UK marriage laws allow for temples to be registered for the solemnisation of marriages according to the rites of the Sikh religion. The legal requirements to be fulfilled are those that apply to civil marriages. However, if the building in which you wish to marry is in a different registration district to where you live, you need to prove to the superintendent registrar that the building is your normal place of worship. If you cannot do this, you will be required to give notice in the registration district in which the building is situated after having met the necessary residency requirements.
If there is no building in the registration district in which you live, you will be permitted to marry in a building in the nearest registration district that has one.
A superintendent registrar may also need to attend the ceremony. If the building in which you intend to marry is not registered for the solemnisation of marriages, you must arrange a civil ceremony beforehand to comply with the requirements of the law.
Cars for hire for Sikh weddings
JD can arrange the lusury car hire for the wedding ceremony for you.
Preparations for a Sikh wedding
Sikh weddings are traditionally arranged marriages where both families help to choose the marriage partner for their offspring. Both of their individual agreement is sought before marriage is considered.
An engagement (called the Kurmai) is not deemed necessary but, if desired, is typically performed a week before the wedding and is usually conducted at the temple or at the groom’s home.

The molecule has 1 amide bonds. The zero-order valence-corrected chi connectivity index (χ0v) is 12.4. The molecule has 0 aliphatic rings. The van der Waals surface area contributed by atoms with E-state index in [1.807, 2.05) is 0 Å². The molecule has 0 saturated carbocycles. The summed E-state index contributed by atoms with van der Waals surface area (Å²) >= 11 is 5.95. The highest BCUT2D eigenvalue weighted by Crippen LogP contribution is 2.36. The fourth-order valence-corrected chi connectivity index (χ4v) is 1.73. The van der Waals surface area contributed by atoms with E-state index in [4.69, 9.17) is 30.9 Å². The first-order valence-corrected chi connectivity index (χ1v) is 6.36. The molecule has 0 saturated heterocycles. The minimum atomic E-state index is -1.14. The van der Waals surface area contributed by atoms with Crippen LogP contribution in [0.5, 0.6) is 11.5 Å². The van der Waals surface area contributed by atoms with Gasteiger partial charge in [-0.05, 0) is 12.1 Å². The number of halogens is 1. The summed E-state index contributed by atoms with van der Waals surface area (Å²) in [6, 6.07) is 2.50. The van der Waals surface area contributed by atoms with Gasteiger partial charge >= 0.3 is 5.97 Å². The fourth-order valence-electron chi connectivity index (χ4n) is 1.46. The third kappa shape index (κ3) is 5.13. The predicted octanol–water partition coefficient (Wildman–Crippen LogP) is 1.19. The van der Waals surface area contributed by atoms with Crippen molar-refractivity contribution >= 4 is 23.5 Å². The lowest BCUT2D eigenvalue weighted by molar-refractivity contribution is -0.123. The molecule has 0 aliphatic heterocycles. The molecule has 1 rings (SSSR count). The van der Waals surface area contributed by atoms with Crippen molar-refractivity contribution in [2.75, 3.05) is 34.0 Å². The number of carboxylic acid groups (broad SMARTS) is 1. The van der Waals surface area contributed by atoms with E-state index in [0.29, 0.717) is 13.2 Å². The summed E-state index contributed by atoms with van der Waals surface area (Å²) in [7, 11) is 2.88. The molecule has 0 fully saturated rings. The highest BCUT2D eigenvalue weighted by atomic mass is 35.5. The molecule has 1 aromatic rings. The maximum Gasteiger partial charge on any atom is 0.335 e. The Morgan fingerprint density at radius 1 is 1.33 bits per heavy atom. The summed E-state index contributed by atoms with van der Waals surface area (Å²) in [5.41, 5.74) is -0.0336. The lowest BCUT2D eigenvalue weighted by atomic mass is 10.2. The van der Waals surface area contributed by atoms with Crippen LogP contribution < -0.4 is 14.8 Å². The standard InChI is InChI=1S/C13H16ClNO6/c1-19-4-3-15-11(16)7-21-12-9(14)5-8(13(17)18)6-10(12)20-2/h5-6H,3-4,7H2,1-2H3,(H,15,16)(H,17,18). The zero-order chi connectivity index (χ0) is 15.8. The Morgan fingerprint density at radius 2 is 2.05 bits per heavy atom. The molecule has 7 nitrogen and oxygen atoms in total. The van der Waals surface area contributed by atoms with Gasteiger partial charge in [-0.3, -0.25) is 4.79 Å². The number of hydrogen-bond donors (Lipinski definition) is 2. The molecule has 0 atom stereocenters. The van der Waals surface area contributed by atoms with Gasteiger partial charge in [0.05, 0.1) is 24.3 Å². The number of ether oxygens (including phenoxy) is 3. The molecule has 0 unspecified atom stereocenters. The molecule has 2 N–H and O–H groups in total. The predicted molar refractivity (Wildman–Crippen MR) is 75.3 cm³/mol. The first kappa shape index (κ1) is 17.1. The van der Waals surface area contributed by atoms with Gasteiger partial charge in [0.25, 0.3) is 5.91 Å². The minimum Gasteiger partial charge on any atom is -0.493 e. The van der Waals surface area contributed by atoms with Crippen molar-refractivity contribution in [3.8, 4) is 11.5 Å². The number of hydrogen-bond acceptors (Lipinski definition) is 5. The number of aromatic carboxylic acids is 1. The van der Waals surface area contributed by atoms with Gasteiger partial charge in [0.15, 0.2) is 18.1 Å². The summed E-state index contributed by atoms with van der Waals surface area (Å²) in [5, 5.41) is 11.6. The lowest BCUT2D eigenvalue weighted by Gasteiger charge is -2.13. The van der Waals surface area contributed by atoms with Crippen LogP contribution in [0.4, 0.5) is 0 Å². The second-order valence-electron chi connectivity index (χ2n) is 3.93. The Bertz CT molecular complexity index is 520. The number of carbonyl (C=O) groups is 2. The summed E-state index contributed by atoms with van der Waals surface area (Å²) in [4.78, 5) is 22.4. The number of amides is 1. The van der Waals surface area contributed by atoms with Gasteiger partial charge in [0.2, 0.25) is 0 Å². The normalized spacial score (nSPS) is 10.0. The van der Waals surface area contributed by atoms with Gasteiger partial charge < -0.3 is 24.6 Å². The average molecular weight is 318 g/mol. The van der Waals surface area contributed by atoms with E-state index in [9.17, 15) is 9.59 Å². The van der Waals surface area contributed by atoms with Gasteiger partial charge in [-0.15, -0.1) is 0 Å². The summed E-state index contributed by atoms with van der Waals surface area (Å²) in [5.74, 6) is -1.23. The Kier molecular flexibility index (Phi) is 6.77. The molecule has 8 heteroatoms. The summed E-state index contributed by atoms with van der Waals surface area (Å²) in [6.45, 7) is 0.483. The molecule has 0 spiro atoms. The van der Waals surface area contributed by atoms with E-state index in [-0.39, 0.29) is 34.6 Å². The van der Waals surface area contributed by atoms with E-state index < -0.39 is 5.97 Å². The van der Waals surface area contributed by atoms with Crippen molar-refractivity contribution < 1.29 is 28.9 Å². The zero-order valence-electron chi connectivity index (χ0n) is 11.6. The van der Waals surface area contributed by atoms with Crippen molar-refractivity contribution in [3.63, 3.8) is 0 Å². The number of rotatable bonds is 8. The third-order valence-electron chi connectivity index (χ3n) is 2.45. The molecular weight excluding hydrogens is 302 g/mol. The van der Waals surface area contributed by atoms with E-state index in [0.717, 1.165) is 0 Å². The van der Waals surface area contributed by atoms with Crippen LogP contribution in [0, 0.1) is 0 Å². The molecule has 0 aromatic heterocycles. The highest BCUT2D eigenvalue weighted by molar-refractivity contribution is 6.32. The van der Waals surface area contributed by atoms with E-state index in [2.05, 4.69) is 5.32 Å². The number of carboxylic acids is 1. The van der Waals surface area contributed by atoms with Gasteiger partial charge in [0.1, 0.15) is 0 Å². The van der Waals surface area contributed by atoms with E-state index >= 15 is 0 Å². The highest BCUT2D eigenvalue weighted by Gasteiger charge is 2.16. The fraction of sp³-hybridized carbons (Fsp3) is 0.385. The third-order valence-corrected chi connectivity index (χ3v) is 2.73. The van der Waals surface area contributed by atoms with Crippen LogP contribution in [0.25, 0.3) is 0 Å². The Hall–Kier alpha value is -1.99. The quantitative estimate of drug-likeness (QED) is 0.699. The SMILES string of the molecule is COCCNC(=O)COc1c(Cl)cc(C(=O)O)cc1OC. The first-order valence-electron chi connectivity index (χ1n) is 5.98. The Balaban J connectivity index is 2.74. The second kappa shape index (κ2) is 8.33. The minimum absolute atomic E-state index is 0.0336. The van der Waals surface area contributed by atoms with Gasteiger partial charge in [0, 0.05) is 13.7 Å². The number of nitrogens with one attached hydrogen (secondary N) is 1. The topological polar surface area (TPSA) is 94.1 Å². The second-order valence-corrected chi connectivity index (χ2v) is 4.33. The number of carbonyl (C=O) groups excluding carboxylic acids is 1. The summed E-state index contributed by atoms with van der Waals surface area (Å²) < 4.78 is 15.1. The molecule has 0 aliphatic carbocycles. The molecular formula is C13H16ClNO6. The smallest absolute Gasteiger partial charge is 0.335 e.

If the ceremony is performed at home, the bride’s family visit the groom’s house and in both cases he is usually presented with a Kara (bracelet), kirpan (sword) or Indian sweets. The bride’s family are presented with an clothes and sweets as gifts for their daughter.
Different Sikh families have different customs for preparing the bride before her wedding. Some families have five of the bride’s close relatives to stay with the bride for the days leading up to the wedding day. They comb a mixture of henna, oil and water through the bride’s hair, and paint her hands and legs with henna designs. On the day before the wedding, a party of the groom and his relatives, known as the Baraat, are welcomed, given food and entertained. The party either stay at the bride’s home ready for the early morning service, or travel straight to the wedding location.
The Sikh Wedding Ceremony
The sikh wedding ceremony is called The Anana Karaj meaning “Blissful Union” or “Joyful Union”, and was introduced by Guru Amar Das ji.
At the ceremony, the groom is seated first. The bride is led to her seat by her mother, and is seated on the groom’s left. The couple sit facing the Granthi, the officiator who reads from the holy book. Any good Sikh – male or female – may officiate at the marriage ceremony. The couple and their parents stand and bow to Sri Guru Granth Sahib to show their consent to the marriage.